The 2010 Dodge Ram Power Wagon Crew Cab definitely performed admirably hauling some of my family of four’s belongings from our temporary pad to our new home this weekend. The jacked-up suspension, however, results in an unwieldy load height, so entering the cabin without running boards was a challenge for everyone. I can’t imagine owning this truck without adding at least a step bar.
Try as I might, I could not get the average indicated mileage to stay above 15 mpg. And filling up was on the high side of $80 — yikes! How people can drive these things daily is beyond me.
That said, there’s no question that the utility of a truck like this is immeasurable. I hauled acres of flattened boxes to the recycling center this morning, and it would have taken multiple trips in a “normal” vehicle.
Matt Tierney, Art Director
This is one tall freakin’ pickup! Like Matt, one of the most lasting impressions I have of the Power Wagon is of its extreme height. Perhaps surprisingly, then, the giant three-quarter-ton Dodge (yes, this test vehicle still has a Dodge badge on it; no “Ram” branding yet) actually drives fairly well on the highway. The 383-hp Hemi certainly helps, offering plenty of passing power. Speaking of power, I know that the Ford F-150 SVT Raptor has a totally different purpose, but I think the Power Wagon could beat it at many tasks, particularly where acceleration is concerned, even versus an upgraded 6.2-liter Raptor. And the Power Wagon would likely beat the Ford at low-speed off-road stuff, too, particularly with the help of a stock (and supercool) Warn winch.
Like Matt, I put the Power Wagon to work, filling its bed with heavy boxes for my daughters’ unassembled bunk beds, and, although I had to carefully pack the smallish cargo box, the truck had absolutely no problem hauling around some 1000 pounds of payload. Plus, it made the vehicle ride more smoothly, which was a welcome change after a fifty-mile rush-hour drive on the highway. The indicated fuel economy of 12 mpg was tough to swallow, though.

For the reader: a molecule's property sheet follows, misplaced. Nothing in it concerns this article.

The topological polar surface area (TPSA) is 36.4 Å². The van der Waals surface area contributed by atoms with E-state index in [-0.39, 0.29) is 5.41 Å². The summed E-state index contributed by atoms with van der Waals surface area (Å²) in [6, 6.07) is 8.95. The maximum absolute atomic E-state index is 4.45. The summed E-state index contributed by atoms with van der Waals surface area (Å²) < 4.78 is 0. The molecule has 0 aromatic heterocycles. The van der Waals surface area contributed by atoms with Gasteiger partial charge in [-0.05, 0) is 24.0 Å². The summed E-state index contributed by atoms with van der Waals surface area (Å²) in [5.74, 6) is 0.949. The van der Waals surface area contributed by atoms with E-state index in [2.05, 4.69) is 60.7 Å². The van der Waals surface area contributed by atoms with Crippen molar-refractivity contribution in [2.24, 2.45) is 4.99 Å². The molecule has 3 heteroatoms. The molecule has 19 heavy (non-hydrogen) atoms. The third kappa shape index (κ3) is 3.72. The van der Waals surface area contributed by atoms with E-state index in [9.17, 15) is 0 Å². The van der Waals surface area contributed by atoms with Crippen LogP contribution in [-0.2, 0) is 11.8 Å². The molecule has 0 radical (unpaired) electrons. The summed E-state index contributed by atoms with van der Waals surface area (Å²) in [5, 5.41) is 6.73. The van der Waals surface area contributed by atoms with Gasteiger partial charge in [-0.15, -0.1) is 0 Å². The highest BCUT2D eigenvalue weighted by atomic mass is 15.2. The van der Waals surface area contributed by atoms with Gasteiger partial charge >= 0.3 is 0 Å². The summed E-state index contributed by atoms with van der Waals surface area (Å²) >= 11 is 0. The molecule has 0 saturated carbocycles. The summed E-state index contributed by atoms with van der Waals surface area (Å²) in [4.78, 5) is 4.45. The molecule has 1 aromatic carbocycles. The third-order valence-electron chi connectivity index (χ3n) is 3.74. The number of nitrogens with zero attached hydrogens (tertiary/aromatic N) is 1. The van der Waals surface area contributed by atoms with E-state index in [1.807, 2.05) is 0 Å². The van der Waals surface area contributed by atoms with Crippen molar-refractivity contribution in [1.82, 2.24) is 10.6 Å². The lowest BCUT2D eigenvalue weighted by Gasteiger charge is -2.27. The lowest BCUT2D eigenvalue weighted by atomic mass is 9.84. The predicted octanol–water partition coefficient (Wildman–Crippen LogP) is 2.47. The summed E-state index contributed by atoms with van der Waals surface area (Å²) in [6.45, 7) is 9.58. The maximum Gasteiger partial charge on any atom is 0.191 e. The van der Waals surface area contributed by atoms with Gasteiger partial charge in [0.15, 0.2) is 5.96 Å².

I half-expected a higher price than the Ram’s $48K sticker, especially after driving a $60K Chevy three-quarter-ton pickup recently. Of course, the Dodge lacks leather upholstery, navigation, a sunroof, and many other cushy features…but that’s nicely in line with Power Wagon tradition.
Rusty Blackwell, Copy Editor
My, how Dodge is dipping into its history books with this creation. The red-on-grey accents on the hood, rockers, and tailgate are a subtle throwback to the not-so-subtle Power Wagons of the late 1970s, but thankfully, the mechanical bits are inspired largely in part by the original postwar Power Wagon.
Unlike the Ram 1500, this 2500 Power Wagon isn’t supposed to be a fuel-sipping, freeway-friendly suburban pickup. Instead, this is a big, beefy honker that’s more than capable of carrying a sizable amount of cargo over whatever terrain Mother Nature throws at it. Witness the stratospherically tall stance, the 12,000-pound Warn front winch, the lockable front and rear differentials, the electronically disconnecting front sway bar, and the knobby BF Goodrich tires. If this isn’t worthy of a Trail Rated badge (such an accoutrement can be procured from your friendly neighborhood Mopar parts counter), I don’t know what is.